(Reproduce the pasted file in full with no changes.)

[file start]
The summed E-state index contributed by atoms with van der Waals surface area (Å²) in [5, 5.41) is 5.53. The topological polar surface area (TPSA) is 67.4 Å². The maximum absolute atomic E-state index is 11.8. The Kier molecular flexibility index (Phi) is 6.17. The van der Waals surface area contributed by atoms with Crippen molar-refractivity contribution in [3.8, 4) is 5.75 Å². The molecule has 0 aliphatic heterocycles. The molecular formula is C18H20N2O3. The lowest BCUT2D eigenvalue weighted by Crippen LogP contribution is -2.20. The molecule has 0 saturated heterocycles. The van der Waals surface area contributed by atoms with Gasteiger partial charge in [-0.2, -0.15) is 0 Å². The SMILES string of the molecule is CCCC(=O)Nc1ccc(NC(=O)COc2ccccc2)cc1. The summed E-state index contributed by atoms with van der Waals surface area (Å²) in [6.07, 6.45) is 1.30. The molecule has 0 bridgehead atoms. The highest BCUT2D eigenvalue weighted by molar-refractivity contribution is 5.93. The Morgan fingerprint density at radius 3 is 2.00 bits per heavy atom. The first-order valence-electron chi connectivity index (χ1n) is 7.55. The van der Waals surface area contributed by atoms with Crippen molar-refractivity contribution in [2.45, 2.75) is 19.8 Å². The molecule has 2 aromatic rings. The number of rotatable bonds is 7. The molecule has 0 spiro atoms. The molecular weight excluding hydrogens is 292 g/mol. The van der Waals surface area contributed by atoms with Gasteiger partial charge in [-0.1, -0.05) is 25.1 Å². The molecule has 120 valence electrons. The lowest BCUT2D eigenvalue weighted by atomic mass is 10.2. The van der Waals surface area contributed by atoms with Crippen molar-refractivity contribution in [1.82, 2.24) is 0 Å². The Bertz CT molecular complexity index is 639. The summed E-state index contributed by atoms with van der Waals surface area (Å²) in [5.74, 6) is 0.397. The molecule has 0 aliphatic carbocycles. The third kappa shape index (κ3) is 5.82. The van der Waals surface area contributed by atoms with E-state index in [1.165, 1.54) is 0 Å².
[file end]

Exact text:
The summed E-state index contributed by atoms with van der Waals surface area (Å²) in [5, 5.41) is 5.53. The topological polar surface area (TPSA) is 67.4 Å². The maximum absolute atomic E-state index is 11.8. The Kier molecular flexibility index (Phi) is 6.17. The van der Waals surface area contributed by atoms with Crippen molar-refractivity contribution in [3.8, 4) is 5.75 Å². The molecule has 0 aliphatic heterocycles. The molecular formula is C18H20N2O3. The lowest BCUT2D eigenvalue weighted by Crippen LogP contribution is -2.20. The molecule has 0 saturated heterocycles. The van der Waals surface area contributed by atoms with Gasteiger partial charge in [-0.2, -0.15) is 0 Å². The SMILES string of the molecule is CCCC(=O)Nc1ccc(NC(=O)COc2ccccc2)cc1. The summed E-state index contributed by atoms with van der Waals surface area (Å²) in [6.07, 6.45) is 1.30. The molecule has 0 bridgehead atoms. The highest BCUT2D eigenvalue weighted by molar-refractivity contribution is 5.93. The Morgan fingerprint density at radius 3 is 2.00 bits per heavy atom. The first-order valence-electron chi connectivity index (χ1n) is 7.55. The van der Waals surface area contributed by atoms with Crippen molar-refractivity contribution in [2.45, 2.75) is 19.8 Å². The molecule has 2 aromatic rings. The number of rotatable bonds is 7. The molecule has 0 spiro atoms. The molecular weight excluding hydrogens is 292 g/mol. The van der Waals surface area contributed by atoms with Gasteiger partial charge in [-0.1, -0.05) is 25.1 Å². The molecule has 120 valence electrons. The lowest BCUT2D eigenvalue weighted by atomic mass is 10.2. The van der Waals surface area contributed by atoms with Crippen molar-refractivity contribution in [1.82, 2.24) is 0 Å². The Bertz CT molecular complexity index is 639. The summed E-state index contributed by atoms with van der Waals surface area (Å²) in [5.74, 6) is 0.397. The molecule has 0 aliphatic carbocycles. The third kappa shape index (κ3) is 5.82. The van der Waals surface area contributed by atoms with E-state index in [1.165, 1.54) is 0 Å².